Economy

This is where PhD students often work (it is not science)

One-third of all people with a doctorate work in university education or in a university medical center, according to a survey by the Central Bureau of Statistics (CBS). 66 percent of PhD students work outside of academia.

“Some aspire to work within the academic world and want to do research or teach themselves. There is also a group that does not want to do this or finds it a challenge outside the academic world,” says Tanja Traag, researcher at Statistics Netherlands.

There is also a group of PhD students who want to, but cannot. Because they cannot find a job within academia. For example because there are not enough research places or because the competition is fierce.

Of the PhD graduates without a scientific job, 17 percent would prefer to have such a job.

Technical angle

Technical graduates in particular often work outside the academic world. Almost eight in ten will eventually do something else. “Also in agriculture, veterinary medicine and animal care they often have no work in academia,” says Traag.

She sees that PhD students are in demand. “There is increasing awareness in the business community that a doctorate is a very valuable addition. And a relatively large part ends up in a government position, where there is a need for very specialist knowledge.”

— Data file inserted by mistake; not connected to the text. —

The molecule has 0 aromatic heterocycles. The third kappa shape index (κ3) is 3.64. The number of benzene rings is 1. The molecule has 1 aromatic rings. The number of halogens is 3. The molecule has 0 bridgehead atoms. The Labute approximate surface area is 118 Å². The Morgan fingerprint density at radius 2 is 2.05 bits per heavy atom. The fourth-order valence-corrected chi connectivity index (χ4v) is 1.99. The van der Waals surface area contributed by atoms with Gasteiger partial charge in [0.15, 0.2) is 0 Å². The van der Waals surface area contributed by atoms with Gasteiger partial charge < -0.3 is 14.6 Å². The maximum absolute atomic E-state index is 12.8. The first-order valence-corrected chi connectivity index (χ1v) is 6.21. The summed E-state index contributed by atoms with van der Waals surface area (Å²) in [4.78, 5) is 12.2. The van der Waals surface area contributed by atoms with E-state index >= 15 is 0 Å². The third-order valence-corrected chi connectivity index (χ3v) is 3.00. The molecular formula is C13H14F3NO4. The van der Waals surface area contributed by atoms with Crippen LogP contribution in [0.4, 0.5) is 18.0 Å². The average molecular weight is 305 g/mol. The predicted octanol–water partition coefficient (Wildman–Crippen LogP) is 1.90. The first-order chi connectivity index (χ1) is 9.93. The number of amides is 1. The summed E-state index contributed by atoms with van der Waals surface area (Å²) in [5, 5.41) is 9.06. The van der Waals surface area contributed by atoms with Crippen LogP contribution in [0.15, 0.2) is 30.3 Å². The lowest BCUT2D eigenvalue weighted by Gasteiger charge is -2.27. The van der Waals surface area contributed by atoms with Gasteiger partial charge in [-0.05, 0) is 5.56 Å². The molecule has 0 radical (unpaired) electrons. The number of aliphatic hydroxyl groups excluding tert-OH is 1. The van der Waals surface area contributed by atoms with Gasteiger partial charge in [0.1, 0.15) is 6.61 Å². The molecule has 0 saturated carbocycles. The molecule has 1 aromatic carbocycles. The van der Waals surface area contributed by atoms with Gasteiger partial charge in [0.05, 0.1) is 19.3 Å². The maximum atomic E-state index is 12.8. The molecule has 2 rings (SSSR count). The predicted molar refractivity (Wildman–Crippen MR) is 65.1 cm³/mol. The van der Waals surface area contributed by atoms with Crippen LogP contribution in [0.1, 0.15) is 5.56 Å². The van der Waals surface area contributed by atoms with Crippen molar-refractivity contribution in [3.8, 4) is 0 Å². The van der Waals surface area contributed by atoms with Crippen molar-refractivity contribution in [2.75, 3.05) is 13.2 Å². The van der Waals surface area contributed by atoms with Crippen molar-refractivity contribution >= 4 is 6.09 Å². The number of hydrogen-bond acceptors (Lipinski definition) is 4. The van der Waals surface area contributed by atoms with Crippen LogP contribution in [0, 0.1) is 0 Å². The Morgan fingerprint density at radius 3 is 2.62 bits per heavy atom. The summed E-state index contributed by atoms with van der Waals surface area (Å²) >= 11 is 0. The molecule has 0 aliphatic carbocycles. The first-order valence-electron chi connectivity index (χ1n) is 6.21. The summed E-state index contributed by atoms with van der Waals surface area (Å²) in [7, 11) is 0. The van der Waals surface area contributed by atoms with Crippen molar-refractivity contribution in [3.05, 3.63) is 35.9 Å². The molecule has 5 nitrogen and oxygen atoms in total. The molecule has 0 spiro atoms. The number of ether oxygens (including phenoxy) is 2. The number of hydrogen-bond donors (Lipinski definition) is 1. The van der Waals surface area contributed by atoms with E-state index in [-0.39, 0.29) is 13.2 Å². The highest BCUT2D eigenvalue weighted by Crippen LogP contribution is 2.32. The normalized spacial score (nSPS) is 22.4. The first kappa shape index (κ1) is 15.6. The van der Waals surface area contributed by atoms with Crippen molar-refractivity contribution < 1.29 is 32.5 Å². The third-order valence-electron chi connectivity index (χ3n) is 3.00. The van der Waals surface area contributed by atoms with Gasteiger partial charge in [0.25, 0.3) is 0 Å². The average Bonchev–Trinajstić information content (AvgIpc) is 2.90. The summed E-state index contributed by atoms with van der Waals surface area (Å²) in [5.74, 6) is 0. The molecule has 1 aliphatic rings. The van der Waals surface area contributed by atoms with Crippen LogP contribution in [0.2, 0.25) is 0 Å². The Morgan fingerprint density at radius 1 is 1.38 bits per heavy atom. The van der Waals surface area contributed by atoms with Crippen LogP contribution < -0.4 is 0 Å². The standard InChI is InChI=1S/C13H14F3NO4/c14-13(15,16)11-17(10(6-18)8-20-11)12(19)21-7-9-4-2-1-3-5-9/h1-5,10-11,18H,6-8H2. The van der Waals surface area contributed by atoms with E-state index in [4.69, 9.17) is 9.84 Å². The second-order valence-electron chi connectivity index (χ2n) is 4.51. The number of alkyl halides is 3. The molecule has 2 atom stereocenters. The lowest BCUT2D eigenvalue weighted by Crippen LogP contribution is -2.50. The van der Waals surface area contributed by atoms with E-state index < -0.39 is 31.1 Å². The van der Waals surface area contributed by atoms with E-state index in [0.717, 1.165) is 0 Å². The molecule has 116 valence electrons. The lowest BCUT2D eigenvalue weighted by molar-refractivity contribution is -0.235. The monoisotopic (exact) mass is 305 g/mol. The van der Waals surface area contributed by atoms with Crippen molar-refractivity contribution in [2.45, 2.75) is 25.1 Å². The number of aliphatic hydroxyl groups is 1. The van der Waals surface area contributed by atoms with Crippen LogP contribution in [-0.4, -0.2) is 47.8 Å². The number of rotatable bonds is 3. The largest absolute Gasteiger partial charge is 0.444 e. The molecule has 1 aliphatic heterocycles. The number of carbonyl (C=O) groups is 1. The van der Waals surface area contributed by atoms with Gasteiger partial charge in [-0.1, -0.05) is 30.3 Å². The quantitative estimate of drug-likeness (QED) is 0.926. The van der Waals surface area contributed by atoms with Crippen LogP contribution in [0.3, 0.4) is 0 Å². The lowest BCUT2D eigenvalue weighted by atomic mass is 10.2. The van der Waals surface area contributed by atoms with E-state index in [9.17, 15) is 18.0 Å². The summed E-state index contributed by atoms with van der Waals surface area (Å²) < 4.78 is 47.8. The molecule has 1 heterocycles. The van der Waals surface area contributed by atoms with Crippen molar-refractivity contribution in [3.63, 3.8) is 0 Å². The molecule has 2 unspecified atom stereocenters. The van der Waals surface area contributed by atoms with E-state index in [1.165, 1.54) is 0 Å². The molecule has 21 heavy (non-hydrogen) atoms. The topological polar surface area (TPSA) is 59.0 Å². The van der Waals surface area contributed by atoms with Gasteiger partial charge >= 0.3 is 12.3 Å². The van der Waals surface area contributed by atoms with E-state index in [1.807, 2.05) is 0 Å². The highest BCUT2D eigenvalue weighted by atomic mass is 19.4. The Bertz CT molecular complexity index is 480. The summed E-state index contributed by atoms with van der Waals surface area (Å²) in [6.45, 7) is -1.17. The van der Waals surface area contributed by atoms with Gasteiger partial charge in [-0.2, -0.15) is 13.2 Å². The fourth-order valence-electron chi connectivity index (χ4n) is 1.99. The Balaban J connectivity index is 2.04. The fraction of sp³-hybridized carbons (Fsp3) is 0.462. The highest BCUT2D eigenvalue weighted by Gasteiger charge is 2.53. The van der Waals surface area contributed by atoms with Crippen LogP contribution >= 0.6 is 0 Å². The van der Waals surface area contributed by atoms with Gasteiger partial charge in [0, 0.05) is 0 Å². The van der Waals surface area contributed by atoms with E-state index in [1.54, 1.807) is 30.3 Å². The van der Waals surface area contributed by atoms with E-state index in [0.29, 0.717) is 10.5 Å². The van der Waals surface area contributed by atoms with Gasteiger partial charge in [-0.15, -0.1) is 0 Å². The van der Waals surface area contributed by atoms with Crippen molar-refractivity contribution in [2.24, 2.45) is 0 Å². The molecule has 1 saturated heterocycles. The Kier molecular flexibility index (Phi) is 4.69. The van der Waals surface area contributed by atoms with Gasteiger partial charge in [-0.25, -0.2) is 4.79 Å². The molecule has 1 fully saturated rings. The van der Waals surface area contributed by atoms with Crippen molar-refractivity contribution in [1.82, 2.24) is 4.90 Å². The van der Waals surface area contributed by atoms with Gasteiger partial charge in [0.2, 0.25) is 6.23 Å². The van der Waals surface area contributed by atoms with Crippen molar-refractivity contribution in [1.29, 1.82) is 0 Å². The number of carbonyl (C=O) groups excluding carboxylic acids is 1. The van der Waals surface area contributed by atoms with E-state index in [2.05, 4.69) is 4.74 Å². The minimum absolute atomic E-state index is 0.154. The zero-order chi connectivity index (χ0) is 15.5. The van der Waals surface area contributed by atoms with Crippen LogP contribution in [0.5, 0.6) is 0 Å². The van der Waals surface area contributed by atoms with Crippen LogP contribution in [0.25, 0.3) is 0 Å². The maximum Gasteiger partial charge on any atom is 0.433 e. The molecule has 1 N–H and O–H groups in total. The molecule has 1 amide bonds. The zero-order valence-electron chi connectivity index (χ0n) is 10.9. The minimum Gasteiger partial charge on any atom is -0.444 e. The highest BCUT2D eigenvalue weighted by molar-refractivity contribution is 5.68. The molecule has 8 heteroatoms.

Record number of PhD students

The number of people obtaining a PhD has never been so high, according to the figures from Statistics Netherlands.

In the academic year of 1990/1991, 1,900 people obtained their PhD. In 2018/2019 there were just over 5000.

“The increase meets a need: the Netherlands as a knowledge economy”, says Traag. “The policy has been formulated in such a way that there is a need for people who specialize, that there is innovation and that specific knowledge and skills are retained for the Netherlands.”

Remarkable: the number of female PhD students has grown even faster than the number of men in recent years.

Gros ends up in healthcare

Most of all PhD graduates end up in health care (27 percent) and education (26 percent).

This is especially the case for women, especially within healthcare, the figures show. Within education, the ratio is slightly more balanced.

Many PhD graduates work in industries such as research, public administration and government services, and management and technical advice. The most common professions are professor, higher education teacher and medical specialist.

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